The timing was fitting, a day before the School’s Society.Economy.Environment Summit , which addressed he future of sustainable business with nearly 100 attendees and high-profile speakers from organisations such as Marks & Spencer and GlaxoSmithKline, as well as A4S. I co-organised the event so I hope you’ll forgive the plug!
All in all it was an incredible high to end the first year on, and campus was buzzing with excitement all afternoon, fuelled by countless student selfies taken with the Prince in the background as he left campus.
We didn’t even realise the second term had ended. We had gone through three modules of pretty heavy topics in the last three months. Maybe it was because of the last quarter of the financial year, which in India ends on March 31st.
After a month-long winter break, we kicked off the January module with an accounting exam. This was followed by three courses running in parallel – a first for us until now. Macroeconomics, Strategy and Decision Risk Analysis. We had exceptional professors for all three courses, but these are subjects most people have no experience with. We really had to focus to keep up.
The January module included an amazing boat party which I already talked about in my last post. One good thing is that the program team decided to do the February module at the Sofitel Palm. This is a gorgeous hotel right next to the Atlantis on the Palm in Marina. It certainly added a bit of glamour to the course.
The batch after us were having their first Dubai module at the same time, and they were at the same venue as well. We got plenty of chances to interact with the incoming batch over the week. We even had a mixer at the Sofitel. Alumni were also invited for good measure. The program team worked overtime to ensure a smooth experience, although a sandstorm brought in some drama towards the end of the module.
The March module was only four days long and went by quickly. The career-related events were happening in full steam with Mariam joining the London Business School team. Everyone seemed to appreciate it. Dubai was starting to heat up as well. We also went through some experimentation with catering vendors, and I was the de facto vegetarian club representative. Fun times.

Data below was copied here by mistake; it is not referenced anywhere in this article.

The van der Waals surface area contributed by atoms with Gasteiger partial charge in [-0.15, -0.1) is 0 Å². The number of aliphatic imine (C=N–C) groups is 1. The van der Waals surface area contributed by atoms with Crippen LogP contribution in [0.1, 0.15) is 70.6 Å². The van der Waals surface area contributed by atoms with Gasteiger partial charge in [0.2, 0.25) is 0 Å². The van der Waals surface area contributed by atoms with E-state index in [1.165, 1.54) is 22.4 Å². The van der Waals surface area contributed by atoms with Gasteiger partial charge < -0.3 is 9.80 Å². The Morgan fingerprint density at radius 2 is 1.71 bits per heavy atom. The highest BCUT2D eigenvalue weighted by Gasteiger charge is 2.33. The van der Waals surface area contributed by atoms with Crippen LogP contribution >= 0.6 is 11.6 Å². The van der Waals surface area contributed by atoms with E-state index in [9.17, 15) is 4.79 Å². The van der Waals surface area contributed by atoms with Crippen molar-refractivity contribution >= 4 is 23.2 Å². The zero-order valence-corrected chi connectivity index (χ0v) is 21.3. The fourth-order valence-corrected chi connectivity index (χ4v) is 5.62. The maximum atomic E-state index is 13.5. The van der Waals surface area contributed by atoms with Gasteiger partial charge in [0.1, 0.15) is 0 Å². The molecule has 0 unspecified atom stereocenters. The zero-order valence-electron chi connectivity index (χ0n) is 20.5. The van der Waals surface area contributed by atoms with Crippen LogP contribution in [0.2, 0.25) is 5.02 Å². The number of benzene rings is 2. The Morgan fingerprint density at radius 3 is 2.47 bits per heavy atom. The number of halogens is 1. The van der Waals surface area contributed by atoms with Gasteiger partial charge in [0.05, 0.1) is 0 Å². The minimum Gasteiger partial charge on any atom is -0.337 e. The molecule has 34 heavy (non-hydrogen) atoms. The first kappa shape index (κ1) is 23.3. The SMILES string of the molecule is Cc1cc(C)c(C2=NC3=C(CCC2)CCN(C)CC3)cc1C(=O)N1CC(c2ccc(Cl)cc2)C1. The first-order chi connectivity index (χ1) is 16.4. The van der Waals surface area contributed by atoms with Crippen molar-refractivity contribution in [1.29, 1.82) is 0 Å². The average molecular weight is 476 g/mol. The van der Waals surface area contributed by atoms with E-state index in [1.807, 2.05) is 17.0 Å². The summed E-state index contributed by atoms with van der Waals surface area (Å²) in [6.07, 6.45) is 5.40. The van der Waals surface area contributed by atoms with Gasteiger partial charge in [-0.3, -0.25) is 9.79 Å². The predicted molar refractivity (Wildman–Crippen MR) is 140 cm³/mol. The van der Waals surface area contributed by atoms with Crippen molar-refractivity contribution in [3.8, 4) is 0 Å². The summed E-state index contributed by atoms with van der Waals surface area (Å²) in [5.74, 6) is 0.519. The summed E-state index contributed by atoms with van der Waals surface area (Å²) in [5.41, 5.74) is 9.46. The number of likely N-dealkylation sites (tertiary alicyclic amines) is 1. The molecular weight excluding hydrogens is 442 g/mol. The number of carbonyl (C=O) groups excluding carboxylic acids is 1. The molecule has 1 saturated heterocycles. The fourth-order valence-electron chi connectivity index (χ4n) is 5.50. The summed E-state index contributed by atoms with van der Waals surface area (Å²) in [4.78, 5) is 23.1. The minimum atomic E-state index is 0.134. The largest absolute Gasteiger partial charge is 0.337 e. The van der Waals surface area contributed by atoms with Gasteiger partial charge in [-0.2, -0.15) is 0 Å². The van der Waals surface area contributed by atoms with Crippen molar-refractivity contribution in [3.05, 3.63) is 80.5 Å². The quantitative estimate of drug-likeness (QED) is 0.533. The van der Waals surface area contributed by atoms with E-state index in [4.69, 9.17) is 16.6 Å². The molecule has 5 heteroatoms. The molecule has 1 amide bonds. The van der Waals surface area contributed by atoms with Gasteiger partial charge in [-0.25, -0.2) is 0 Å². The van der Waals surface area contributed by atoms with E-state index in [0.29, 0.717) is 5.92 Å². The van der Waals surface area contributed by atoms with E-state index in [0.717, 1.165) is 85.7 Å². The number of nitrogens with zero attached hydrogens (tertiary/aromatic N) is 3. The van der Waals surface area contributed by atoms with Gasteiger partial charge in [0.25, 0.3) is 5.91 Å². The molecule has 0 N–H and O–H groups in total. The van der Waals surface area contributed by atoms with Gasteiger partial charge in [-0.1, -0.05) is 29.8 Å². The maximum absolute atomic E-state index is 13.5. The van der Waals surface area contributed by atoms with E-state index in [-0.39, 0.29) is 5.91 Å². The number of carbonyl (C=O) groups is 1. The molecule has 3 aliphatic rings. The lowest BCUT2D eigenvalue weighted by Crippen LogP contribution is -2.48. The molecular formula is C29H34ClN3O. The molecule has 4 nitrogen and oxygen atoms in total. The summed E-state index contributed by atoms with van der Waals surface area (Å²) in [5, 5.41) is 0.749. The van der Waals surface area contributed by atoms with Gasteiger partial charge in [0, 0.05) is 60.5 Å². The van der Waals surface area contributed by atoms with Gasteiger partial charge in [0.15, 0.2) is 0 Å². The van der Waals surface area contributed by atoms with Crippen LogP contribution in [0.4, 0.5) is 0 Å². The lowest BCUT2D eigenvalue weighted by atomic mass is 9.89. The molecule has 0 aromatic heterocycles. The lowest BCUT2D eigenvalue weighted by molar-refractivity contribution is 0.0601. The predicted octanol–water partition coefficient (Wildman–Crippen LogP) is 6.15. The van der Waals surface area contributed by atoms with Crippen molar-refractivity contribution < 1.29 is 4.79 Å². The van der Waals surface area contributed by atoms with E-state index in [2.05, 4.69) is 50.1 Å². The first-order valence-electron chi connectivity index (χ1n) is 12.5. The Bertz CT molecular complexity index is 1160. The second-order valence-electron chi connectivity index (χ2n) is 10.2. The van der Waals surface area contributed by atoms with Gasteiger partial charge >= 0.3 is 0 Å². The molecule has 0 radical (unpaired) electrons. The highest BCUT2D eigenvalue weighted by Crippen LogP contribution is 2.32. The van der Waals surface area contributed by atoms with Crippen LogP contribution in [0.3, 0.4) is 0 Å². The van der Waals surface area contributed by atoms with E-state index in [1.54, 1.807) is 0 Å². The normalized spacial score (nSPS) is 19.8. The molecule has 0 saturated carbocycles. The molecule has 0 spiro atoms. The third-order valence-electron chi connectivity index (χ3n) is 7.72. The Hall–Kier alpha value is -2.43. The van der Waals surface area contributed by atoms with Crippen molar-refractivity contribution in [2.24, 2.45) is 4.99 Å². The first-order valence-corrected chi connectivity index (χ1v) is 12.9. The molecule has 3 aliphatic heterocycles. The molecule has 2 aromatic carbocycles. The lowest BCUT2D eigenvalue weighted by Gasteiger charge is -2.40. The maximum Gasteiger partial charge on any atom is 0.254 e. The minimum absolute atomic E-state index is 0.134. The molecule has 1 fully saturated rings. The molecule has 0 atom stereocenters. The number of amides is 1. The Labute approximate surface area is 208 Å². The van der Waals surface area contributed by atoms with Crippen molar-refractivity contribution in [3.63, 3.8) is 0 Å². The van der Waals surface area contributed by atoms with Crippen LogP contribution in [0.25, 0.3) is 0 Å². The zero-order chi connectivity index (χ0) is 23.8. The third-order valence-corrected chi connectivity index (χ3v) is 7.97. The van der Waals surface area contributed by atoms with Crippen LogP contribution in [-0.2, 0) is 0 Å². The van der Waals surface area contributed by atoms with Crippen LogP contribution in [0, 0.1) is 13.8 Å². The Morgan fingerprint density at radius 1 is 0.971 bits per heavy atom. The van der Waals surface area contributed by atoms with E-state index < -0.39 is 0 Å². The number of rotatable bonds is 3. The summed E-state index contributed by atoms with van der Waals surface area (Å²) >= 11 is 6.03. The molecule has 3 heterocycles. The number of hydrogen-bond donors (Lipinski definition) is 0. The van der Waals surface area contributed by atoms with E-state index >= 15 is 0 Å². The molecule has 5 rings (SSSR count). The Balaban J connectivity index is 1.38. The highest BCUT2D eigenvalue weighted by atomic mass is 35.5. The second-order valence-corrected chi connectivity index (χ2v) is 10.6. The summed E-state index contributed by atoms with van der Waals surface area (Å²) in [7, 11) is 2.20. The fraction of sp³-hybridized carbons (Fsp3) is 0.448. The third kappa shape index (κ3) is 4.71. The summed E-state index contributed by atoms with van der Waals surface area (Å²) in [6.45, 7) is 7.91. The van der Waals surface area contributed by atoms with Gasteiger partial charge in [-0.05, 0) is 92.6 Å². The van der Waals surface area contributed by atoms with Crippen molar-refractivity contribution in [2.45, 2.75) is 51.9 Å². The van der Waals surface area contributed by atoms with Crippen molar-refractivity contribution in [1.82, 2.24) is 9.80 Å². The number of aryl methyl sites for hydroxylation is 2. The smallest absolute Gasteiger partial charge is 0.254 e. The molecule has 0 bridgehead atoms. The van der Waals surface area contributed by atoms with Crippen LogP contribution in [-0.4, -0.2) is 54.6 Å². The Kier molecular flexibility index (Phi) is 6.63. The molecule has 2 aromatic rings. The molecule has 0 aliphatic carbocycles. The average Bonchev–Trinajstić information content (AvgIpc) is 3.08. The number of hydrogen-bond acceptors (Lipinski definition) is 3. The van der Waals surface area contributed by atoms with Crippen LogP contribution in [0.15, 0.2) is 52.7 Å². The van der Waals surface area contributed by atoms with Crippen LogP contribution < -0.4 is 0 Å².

The courses were heavy, but very informative and excellent. The quality of professors continues to amaze. I used the learnings from the strategy class and was able to significantly improve the working of my business.
On the networking front, the EMBA program continues to exceed expectations. I have actually been able to do business with some of my classmates and even have a couple of offers for funding my start-up. This has given me a lot of confidence in the strength of the network.
As the third term begins, I am filled with a sense of nostalgia and excitement. Nostalgia, because seven modules are over and we have only three left. How time has flown! Excitement, because it will be time for electives soon. I can’t wait to attend classes in London, New York and Hong Kong. Meet new people, learn new things and explore new cities. Here’s to an exceptional third term!
I decided to write this post to reflect on the tremendous amount of opportunities I have been a part of since I started the MiF program 9 months ago. More specifically, I’d like to share with you my experience at LBS this past week alone.
Granted, the quality of the MiF program is top-notch (as ranked #1 by the Financial Times for a consecutive of years). What truly amazes me is the diversity and inclusion at LBS – the people, the cultures, and the opportunities.
Practitioner Courses (Monday & Wednesday)
In addition to the core courses and the elective courses, LBS students have the options to take practitioner courses, which are courses run by experienced industry practitioners. Starting this week, I have two weekly practitioner courses in my calendar: Advanced Financial Modeling and Social Entrepreneurship.
The Advanced Financial Modeling course teaches the mechanics of financial modeling and equips students with the tools to perform various and practical financial structuring and modeling tasks as done in most investment banks.
The Social Entrepreneurship course aims to provide students a comprehensive introduction to the field of social entrepreneurship, and to identify the opportunities and challenges of a career in social entrepreneurship.
These are two very distinctive courses; one is more technical and the other is more entrepreneurial. As I am currently working on two part-time projects, one for a financial advisory firm and the other for a not-for-profit organization, I find these practitioner courses especially valuable.
The LBS Sundowners happen every Thursday evening, from 6:45pm to 8:30pm. Faculty, students and alumni gather at The Nash lounge for free beer and wine. Since one of the 8 rules set by the Sundownders Crew is “What happens in the Nash stays in the Nash”, I won’t go into further details. Just know that Sundowners is probably one of the most beloved things for the LBS community.
TEDxLondon Business School (Thursday & Friday)
Something I genuinely enjoy doing is volunteering. Despite my schedules during Term 1 and 2 were mostly packed with classes and recruitment, I always try to find the time and opportunities to volunteer – such as teaching primary and secondary students business skills, fundraising for Toy Drive and conducting mock interviews for high school students.